If you were asked about a school board election that made national headlines over polarizing debates over Critical Race Theory (CRT), the coastal town of Guilford, CT is probably not the first place that would come to mind. Yet, this small town that has previously taken progressive steps to honor the histories of enslaved peoples has been featured in Buzzfeed and AP News.
This was a result of a wave of Republican, first-time candidates who have been vocal about their opposition to what they see as the teaching of CRT in schools. Nick Cusano, a Guilford Board of Education candidate adamantly opposed to CRT, told NBC Connecticut, “Don’t divide our children into oppressors and the oppressed, that’s the basic philosophy of what’s happening here.” While CRT itself is a complex legal theory, it has become mistaken for any acknowledgment of race or privilege in the classroom. It has become a propagandistic tool to promote distrust among parents and school boards, limiting what parts of American history are taught in the classroom.
Kimberlé Crenshaw is at the forefront of the many educators who have pioneered CRT at the graduate school level. Crenshaw describes CRT as “just a way of seeing, recognizing and understanding how racial inequality has been created and how it’s continuously reproduced even in a formerly colorblind institution.” Let’s take the argument; “Black Americans are poorer than white Americans because they do not work as hard” as an example. With the application of CRT, we can unpack this false argument through a historical lens revealing – for example – how the Federal Housing Administration spent billions creating white wealth while denying the same opportunities to people of color.
But opponents of CRT have reconstructed its meaning to frame it as reverse racism. To understand the cyclical nature of this backlash, Crenshaw urges us to revisit history, back to the end of enslavement when it was argued that giving African Americans equal rights would take something away from white people. Today, this idea manifests itself as an argument that incorporating CRT into the curriculum would make white students “feel bad” because it reveals to them the racist history of their ancestors, and frames their white identity as that of an oppressor. This double standard is emphasized in the lack of concern for African American students who receive no acknowledgment in the curriculum of the systemic biases they face every day.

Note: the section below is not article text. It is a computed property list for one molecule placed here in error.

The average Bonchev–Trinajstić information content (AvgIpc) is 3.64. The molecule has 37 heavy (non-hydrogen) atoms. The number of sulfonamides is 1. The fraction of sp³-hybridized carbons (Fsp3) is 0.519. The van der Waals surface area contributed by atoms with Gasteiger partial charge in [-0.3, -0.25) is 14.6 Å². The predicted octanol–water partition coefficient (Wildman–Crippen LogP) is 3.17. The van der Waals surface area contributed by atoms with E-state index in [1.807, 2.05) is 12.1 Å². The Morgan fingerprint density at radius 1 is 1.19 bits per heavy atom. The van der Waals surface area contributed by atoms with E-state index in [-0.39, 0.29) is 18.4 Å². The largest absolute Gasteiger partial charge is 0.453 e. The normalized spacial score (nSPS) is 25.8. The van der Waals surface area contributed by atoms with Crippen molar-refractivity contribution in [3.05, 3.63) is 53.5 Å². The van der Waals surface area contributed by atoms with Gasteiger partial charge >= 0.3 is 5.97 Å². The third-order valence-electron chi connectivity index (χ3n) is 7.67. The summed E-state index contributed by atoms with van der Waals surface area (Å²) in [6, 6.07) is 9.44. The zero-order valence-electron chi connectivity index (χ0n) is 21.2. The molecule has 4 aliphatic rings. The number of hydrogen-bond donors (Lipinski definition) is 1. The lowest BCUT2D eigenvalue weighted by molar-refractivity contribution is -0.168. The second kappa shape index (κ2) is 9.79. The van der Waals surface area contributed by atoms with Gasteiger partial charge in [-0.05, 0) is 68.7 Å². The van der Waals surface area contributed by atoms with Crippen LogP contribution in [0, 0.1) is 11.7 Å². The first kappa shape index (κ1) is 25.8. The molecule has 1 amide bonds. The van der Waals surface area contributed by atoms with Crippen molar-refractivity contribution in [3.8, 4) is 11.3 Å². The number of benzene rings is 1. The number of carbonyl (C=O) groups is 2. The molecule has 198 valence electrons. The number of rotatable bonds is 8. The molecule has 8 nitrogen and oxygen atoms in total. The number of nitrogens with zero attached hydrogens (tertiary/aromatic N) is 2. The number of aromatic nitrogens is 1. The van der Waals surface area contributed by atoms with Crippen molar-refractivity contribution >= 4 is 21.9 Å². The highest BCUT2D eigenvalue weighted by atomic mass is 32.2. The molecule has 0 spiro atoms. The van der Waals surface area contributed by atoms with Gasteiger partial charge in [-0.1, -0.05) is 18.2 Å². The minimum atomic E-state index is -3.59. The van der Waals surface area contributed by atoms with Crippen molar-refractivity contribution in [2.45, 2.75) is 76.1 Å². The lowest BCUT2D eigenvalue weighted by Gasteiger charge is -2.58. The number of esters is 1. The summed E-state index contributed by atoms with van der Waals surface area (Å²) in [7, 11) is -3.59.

The common propagandistic argument frames CRT as an enemy of patriotism. Who has most to lose when people become educated about racism? Racists, specifically white people, who are benefitting from a racist system designed for them. Crenshaw explains how this cultural war stems from highlighting every issue that interrupts a white, Christian, cis, straight man’s comfort and claiming that “everybody is in the same boat,” and that “they are coming for us.” We have political leaders going as far as calling CRT “state-sanctioned racism.” Former President Donald Trump even issued a memo to federal agencies labeling CRT as “divisive,” along with an executive order banning training that included any hints of learning about racism in the United States. This spread of propaganda impedes school boards, educators, and parents’ abilities to support their students and children learning about U.S. history in a truthful way.
One of the leading arguments creating doubt and mistrust towards learning CRT is that “it could be anything.” The aim here is to label CRT as unreliable, unsupported and suspicious knowledge. Crenshaw describes this as the work of people who have a “fear-mongering, scapegoating agenda.” At the forefront is conservative scholar Christopher F. Rufo, who labeled CRT as “cult indoctrination.” A parent’s priority is their child, and once parents are persuaded by opposing ideas, the decision to not let their child study CRT would seem like one they are making to protect their children.
The merging of CRT with any acknowledgment of race and the racist history and present of the United States, especially within our polarized political climate, has created a perfect storm of educational controversy in Connecticut and beyond. “CRT” has contributed to disputes at every level from parents and teachers, to the highest levels of government. Yet, Guilford, and their headline-making school board race provides a surprising source of hope with not only Democrat and independent candidates winning the election, but with the highest percentage of voter turnout across the state. This engagement in democracy speaks to a path forward for not just Guilford, but for Connecticut and even the country as a whole; a path rooted in an understanding of just how far we have come while also recognizing the work that still needs to be done to truly achieve liberty and justice for all.
Claire Sabbe is a sophomore at Trinity College from Portland, Ore., double majoring in Educational Studies and Sociology. Azka Hassan is a Davis United World College Scholar and a Global Scholar at Trinity College from the Maldives. She is a junior, double majoring in Educational Studies and Studio Arts.